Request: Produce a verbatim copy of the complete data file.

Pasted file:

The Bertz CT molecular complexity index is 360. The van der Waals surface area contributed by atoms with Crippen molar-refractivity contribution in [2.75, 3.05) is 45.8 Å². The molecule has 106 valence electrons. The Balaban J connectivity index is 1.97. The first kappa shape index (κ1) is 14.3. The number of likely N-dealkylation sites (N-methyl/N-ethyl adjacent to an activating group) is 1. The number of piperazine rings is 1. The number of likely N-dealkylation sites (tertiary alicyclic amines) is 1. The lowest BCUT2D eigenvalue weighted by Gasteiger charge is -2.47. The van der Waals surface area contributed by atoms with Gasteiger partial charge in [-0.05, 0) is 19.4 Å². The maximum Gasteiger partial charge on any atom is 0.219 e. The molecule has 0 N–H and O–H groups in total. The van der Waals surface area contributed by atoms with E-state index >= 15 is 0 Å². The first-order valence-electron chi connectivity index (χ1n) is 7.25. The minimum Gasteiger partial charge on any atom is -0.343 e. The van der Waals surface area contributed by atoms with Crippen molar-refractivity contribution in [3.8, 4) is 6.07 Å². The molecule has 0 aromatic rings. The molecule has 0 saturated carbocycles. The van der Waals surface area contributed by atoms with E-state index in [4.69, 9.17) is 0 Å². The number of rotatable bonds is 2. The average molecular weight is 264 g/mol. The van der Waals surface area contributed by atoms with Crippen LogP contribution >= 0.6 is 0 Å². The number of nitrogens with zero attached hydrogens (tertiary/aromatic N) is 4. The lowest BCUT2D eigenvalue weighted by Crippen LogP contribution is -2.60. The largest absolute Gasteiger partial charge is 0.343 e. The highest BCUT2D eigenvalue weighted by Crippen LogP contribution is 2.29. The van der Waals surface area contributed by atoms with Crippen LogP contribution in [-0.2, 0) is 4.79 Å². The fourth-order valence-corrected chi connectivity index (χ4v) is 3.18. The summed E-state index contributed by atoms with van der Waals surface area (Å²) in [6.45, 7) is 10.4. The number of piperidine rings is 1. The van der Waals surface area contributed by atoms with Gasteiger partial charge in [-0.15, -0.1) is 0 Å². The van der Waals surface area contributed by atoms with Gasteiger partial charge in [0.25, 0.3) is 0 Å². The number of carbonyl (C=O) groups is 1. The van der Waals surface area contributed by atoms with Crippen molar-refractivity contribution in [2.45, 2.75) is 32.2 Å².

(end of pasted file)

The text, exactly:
The Bertz CT molecular complexity index is 360. The van der Waals surface area contributed by atoms with Crippen molar-refractivity contribution in [2.75, 3.05) is 45.8 Å². The molecule has 106 valence electrons. The Balaban J connectivity index is 1.97. The first kappa shape index (κ1) is 14.3. The number of likely N-dealkylation sites (N-methyl/N-ethyl adjacent to an activating group) is 1. The number of piperazine rings is 1. The number of likely N-dealkylation sites (tertiary alicyclic amines) is 1. The lowest BCUT2D eigenvalue weighted by Gasteiger charge is -2.47. The van der Waals surface area contributed by atoms with Gasteiger partial charge in [-0.05, 0) is 19.4 Å². The maximum Gasteiger partial charge on any atom is 0.219 e. The molecule has 0 N–H and O–H groups in total. The van der Waals surface area contributed by atoms with E-state index >= 15 is 0 Å². The first-order valence-electron chi connectivity index (χ1n) is 7.25. The minimum Gasteiger partial charge on any atom is -0.343 e. The van der Waals surface area contributed by atoms with Crippen molar-refractivity contribution in [3.8, 4) is 6.07 Å². The molecule has 0 aromatic rings. The molecule has 0 saturated carbocycles. The van der Waals surface area contributed by atoms with E-state index in [4.69, 9.17) is 0 Å². The number of rotatable bonds is 2. The average molecular weight is 264 g/mol. The van der Waals surface area contributed by atoms with Crippen LogP contribution >= 0.6 is 0 Å². The number of nitrogens with zero attached hydrogens (tertiary/aromatic N) is 4. The lowest BCUT2D eigenvalue weighted by Crippen LogP contribution is -2.60. The largest absolute Gasteiger partial charge is 0.343 e. The highest BCUT2D eigenvalue weighted by Crippen LogP contribution is 2.29. The van der Waals surface area contributed by atoms with Crippen LogP contribution in [-0.2, 0) is 4.79 Å². The fourth-order valence-corrected chi connectivity index (χ4v) is 3.18. The summed E-state index contributed by atoms with van der Waals surface area (Å²) in [6.45, 7) is 10.4. The number of piperidine rings is 1. The van der Waals surface area contributed by atoms with Gasteiger partial charge in [-0.15, -0.1) is 0 Å². The van der Waals surface area contributed by atoms with Gasteiger partial charge in [0.25, 0.3) is 0 Å². The number of carbonyl (C=O) groups is 1. The van der Waals surface area contributed by atoms with Crippen molar-refractivity contribution in [2.45, 2.75) is 32.2 Å².